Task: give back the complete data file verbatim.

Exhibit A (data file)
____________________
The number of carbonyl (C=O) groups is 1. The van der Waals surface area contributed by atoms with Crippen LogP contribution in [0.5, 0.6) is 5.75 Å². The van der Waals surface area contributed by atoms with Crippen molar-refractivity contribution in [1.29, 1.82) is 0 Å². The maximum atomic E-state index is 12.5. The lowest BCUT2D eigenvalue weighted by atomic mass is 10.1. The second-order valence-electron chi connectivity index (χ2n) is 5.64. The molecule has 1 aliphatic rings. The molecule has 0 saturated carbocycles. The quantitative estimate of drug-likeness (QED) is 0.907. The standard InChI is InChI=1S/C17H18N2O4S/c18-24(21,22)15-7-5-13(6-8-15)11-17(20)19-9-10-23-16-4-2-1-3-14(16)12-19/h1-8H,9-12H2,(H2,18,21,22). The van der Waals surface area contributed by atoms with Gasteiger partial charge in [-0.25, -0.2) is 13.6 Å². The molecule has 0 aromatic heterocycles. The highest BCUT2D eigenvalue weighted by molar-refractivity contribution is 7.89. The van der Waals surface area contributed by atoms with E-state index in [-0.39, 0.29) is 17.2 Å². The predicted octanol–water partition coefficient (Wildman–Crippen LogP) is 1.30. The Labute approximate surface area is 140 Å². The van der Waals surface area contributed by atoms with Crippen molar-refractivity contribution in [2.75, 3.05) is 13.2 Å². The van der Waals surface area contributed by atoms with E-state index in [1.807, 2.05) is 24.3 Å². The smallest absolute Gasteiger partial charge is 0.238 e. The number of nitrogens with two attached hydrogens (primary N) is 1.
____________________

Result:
The number of carbonyl (C=O) groups is 1. The van der Waals surface area contributed by atoms with Crippen LogP contribution in [0.5, 0.6) is 5.75 Å². The van der Waals surface area contributed by atoms with Crippen molar-refractivity contribution in [1.29, 1.82) is 0 Å². The maximum atomic E-state index is 12.5. The lowest BCUT2D eigenvalue weighted by atomic mass is 10.1. The second-order valence-electron chi connectivity index (χ2n) is 5.64. The molecule has 1 aliphatic rings. The molecule has 0 saturated carbocycles. The quantitative estimate of drug-likeness (QED) is 0.907. The standard InChI is InChI=1S/C17H18N2O4S/c18-24(21,22)15-7-5-13(6-8-15)11-17(20)19-9-10-23-16-4-2-1-3-14(16)12-19/h1-8H,9-12H2,(H2,18,21,22). The van der Waals surface area contributed by atoms with Gasteiger partial charge in [-0.25, -0.2) is 13.6 Å². The molecule has 0 aromatic heterocycles. The highest BCUT2D eigenvalue weighted by molar-refractivity contribution is 7.89. The van der Waals surface area contributed by atoms with E-state index in [-0.39, 0.29) is 17.2 Å². The predicted octanol–water partition coefficient (Wildman–Crippen LogP) is 1.30. The Labute approximate surface area is 140 Å². The van der Waals surface area contributed by atoms with Crippen molar-refractivity contribution in [2.75, 3.05) is 13.2 Å². The van der Waals surface area contributed by atoms with E-state index in [1.807, 2.05) is 24.3 Å². The smallest absolute Gasteiger partial charge is 0.238 e. The number of nitrogens with two attached hydrogens (primary N) is 1.